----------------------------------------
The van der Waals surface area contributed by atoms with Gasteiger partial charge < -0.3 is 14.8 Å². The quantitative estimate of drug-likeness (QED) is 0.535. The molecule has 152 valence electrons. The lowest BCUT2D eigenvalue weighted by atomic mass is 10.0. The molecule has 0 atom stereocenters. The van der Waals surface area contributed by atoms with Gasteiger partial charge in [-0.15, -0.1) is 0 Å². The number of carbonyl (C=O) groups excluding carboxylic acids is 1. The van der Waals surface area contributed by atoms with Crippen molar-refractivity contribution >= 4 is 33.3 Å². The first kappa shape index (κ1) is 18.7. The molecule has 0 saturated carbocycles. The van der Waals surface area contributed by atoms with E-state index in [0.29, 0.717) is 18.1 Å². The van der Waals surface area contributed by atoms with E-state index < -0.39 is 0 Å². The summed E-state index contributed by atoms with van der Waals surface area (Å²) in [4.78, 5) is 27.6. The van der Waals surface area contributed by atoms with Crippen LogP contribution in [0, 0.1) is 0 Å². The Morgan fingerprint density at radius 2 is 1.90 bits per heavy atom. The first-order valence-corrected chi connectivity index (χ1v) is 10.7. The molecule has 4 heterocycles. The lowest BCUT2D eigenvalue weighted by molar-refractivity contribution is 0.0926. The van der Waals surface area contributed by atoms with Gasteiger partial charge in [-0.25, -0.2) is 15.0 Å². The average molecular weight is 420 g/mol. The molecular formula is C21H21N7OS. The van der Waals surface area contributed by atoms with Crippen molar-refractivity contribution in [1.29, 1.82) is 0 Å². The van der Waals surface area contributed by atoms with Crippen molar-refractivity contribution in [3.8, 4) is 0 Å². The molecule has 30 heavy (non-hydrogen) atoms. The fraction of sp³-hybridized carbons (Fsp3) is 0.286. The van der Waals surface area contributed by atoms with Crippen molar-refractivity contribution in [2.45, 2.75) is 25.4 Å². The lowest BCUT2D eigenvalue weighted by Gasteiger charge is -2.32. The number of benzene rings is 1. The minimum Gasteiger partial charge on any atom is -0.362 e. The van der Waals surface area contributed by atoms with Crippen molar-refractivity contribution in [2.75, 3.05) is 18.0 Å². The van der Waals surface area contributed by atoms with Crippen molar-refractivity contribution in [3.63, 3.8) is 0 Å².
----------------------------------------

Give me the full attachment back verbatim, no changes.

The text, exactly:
The van der Waals surface area contributed by atoms with Gasteiger partial charge < -0.3 is 14.8 Å². The quantitative estimate of drug-likeness (QED) is 0.535. The molecule has 152 valence electrons. The lowest BCUT2D eigenvalue weighted by atomic mass is 10.0. The molecule has 0 atom stereocenters. The van der Waals surface area contributed by atoms with Gasteiger partial charge in [-0.15, -0.1) is 0 Å². The number of carbonyl (C=O) groups excluding carboxylic acids is 1. The van der Waals surface area contributed by atoms with Crippen molar-refractivity contribution >= 4 is 33.3 Å². The first kappa shape index (κ1) is 18.7. The molecule has 0 saturated carbocycles. The van der Waals surface area contributed by atoms with E-state index in [0.29, 0.717) is 18.1 Å². The van der Waals surface area contributed by atoms with E-state index < -0.39 is 0 Å². The summed E-state index contributed by atoms with van der Waals surface area (Å²) in [4.78, 5) is 27.6. The van der Waals surface area contributed by atoms with Crippen LogP contribution in [0, 0.1) is 0 Å². The Morgan fingerprint density at radius 2 is 1.90 bits per heavy atom. The first-order valence-corrected chi connectivity index (χ1v) is 10.7. The molecule has 4 heterocycles. The lowest BCUT2D eigenvalue weighted by molar-refractivity contribution is 0.0926. The van der Waals surface area contributed by atoms with Gasteiger partial charge in [-0.25, -0.2) is 15.0 Å². The average molecular weight is 420 g/mol. The molecular formula is C21H21N7OS. The van der Waals surface area contributed by atoms with Crippen molar-refractivity contribution in [1.29, 1.82) is 0 Å². The van der Waals surface area contributed by atoms with Crippen molar-refractivity contribution in [3.8, 4) is 0 Å². The molecule has 30 heavy (non-hydrogen) atoms. The fraction of sp³-hybridized carbons (Fsp3) is 0.286. The van der Waals surface area contributed by atoms with Crippen molar-refractivity contribution in [2.45, 2.75) is 25.4 Å². The lowest BCUT2D eigenvalue weighted by Gasteiger charge is -2.32. The number of benzene rings is 1. The minimum Gasteiger partial charge on any atom is -0.362 e. The van der Waals surface area contributed by atoms with Crippen molar-refractivity contribution in [2.75, 3.05) is 18.0 Å². The van der Waals surface area contributed by atoms with Crippen molar-refractivity contribution in [3.63, 3.8) is 0 Å².